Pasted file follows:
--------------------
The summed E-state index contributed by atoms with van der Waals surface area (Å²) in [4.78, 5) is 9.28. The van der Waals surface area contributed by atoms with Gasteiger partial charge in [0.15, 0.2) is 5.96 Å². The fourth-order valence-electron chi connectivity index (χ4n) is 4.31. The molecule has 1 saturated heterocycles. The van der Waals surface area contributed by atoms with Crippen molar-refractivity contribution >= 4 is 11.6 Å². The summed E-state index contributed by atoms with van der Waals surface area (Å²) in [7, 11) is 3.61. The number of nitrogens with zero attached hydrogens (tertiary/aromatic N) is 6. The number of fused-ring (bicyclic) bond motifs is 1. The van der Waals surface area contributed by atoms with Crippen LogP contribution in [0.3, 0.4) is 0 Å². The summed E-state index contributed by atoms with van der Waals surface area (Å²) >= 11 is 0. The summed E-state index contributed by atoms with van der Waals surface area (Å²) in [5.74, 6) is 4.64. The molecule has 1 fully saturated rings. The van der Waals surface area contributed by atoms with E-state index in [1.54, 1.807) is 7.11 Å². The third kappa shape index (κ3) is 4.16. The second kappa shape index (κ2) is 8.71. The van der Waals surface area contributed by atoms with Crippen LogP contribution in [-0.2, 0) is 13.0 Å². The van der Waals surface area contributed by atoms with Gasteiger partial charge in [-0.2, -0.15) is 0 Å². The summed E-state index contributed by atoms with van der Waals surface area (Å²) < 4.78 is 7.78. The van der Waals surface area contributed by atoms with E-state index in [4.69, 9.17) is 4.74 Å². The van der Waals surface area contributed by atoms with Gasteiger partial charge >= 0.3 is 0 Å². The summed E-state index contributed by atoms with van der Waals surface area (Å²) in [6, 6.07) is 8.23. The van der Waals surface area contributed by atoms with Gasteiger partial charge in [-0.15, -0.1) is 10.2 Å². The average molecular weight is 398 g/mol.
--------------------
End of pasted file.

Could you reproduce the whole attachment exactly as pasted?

The summed E-state index contributed by atoms with van der Waals surface area (Å²) in [4.78, 5) is 9.28. The van der Waals surface area contributed by atoms with Gasteiger partial charge in [0.15, 0.2) is 5.96 Å². The fourth-order valence-electron chi connectivity index (χ4n) is 4.31. The molecule has 1 saturated heterocycles. The van der Waals surface area contributed by atoms with Crippen molar-refractivity contribution >= 4 is 11.6 Å². The summed E-state index contributed by atoms with van der Waals surface area (Å²) in [7, 11) is 3.61. The number of nitrogens with zero attached hydrogens (tertiary/aromatic N) is 6. The number of fused-ring (bicyclic) bond motifs is 1. The van der Waals surface area contributed by atoms with Crippen LogP contribution in [0.3, 0.4) is 0 Å². The summed E-state index contributed by atoms with van der Waals surface area (Å²) >= 11 is 0. The summed E-state index contributed by atoms with van der Waals surface area (Å²) in [5.74, 6) is 4.64. The molecule has 1 fully saturated rings. The van der Waals surface area contributed by atoms with E-state index in [1.54, 1.807) is 7.11 Å². The third kappa shape index (κ3) is 4.16. The second kappa shape index (κ2) is 8.71. The van der Waals surface area contributed by atoms with Crippen LogP contribution in [-0.2, 0) is 13.0 Å². The van der Waals surface area contributed by atoms with Gasteiger partial charge in [-0.2, -0.15) is 0 Å². The summed E-state index contributed by atoms with van der Waals surface area (Å²) < 4.78 is 7.78. The van der Waals surface area contributed by atoms with E-state index in [4.69, 9.17) is 4.74 Å². The van der Waals surface area contributed by atoms with Gasteiger partial charge >= 0.3 is 0 Å². The summed E-state index contributed by atoms with van der Waals surface area (Å²) in [6, 6.07) is 8.23. The van der Waals surface area contributed by atoms with Gasteiger partial charge in [-0.15, -0.1) is 10.2 Å². The average molecular weight is 398 g/mol.